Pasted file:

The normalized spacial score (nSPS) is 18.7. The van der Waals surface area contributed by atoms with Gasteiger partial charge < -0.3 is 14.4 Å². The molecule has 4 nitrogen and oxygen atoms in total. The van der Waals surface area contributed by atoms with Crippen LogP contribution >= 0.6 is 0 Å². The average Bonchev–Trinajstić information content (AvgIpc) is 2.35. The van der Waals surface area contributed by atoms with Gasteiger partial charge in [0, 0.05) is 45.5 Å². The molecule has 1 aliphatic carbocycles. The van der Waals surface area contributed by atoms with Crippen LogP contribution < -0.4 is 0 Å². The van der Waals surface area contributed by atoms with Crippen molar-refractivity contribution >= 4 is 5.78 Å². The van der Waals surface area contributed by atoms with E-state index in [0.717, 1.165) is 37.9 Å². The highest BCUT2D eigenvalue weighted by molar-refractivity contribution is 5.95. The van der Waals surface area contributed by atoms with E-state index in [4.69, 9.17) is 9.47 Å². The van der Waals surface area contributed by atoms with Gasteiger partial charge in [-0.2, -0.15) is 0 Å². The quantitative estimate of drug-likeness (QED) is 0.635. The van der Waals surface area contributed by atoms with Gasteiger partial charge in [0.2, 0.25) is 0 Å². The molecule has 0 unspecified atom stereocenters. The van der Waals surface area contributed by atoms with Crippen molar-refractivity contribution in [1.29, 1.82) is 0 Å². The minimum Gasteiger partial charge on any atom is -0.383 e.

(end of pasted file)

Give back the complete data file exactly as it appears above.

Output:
The normalized spacial score (nSPS) is 18.7. The van der Waals surface area contributed by atoms with Gasteiger partial charge < -0.3 is 14.4 Å². The molecule has 4 nitrogen and oxygen atoms in total. The van der Waals surface area contributed by atoms with Crippen LogP contribution >= 0.6 is 0 Å². The average Bonchev–Trinajstić information content (AvgIpc) is 2.35. The van der Waals surface area contributed by atoms with Gasteiger partial charge in [0, 0.05) is 45.5 Å². The molecule has 1 aliphatic carbocycles. The van der Waals surface area contributed by atoms with Crippen LogP contribution < -0.4 is 0 Å². The van der Waals surface area contributed by atoms with Crippen molar-refractivity contribution >= 4 is 5.78 Å². The van der Waals surface area contributed by atoms with E-state index in [0.717, 1.165) is 37.9 Å². The highest BCUT2D eigenvalue weighted by molar-refractivity contribution is 5.95. The van der Waals surface area contributed by atoms with E-state index in [4.69, 9.17) is 9.47 Å². The van der Waals surface area contributed by atoms with Gasteiger partial charge in [-0.2, -0.15) is 0 Å². The quantitative estimate of drug-likeness (QED) is 0.635. The van der Waals surface area contributed by atoms with Gasteiger partial charge in [0.2, 0.25) is 0 Å². The molecule has 0 unspecified atom stereocenters. The van der Waals surface area contributed by atoms with Crippen molar-refractivity contribution in [1.29, 1.82) is 0 Å². The minimum Gasteiger partial charge on any atom is -0.383 e.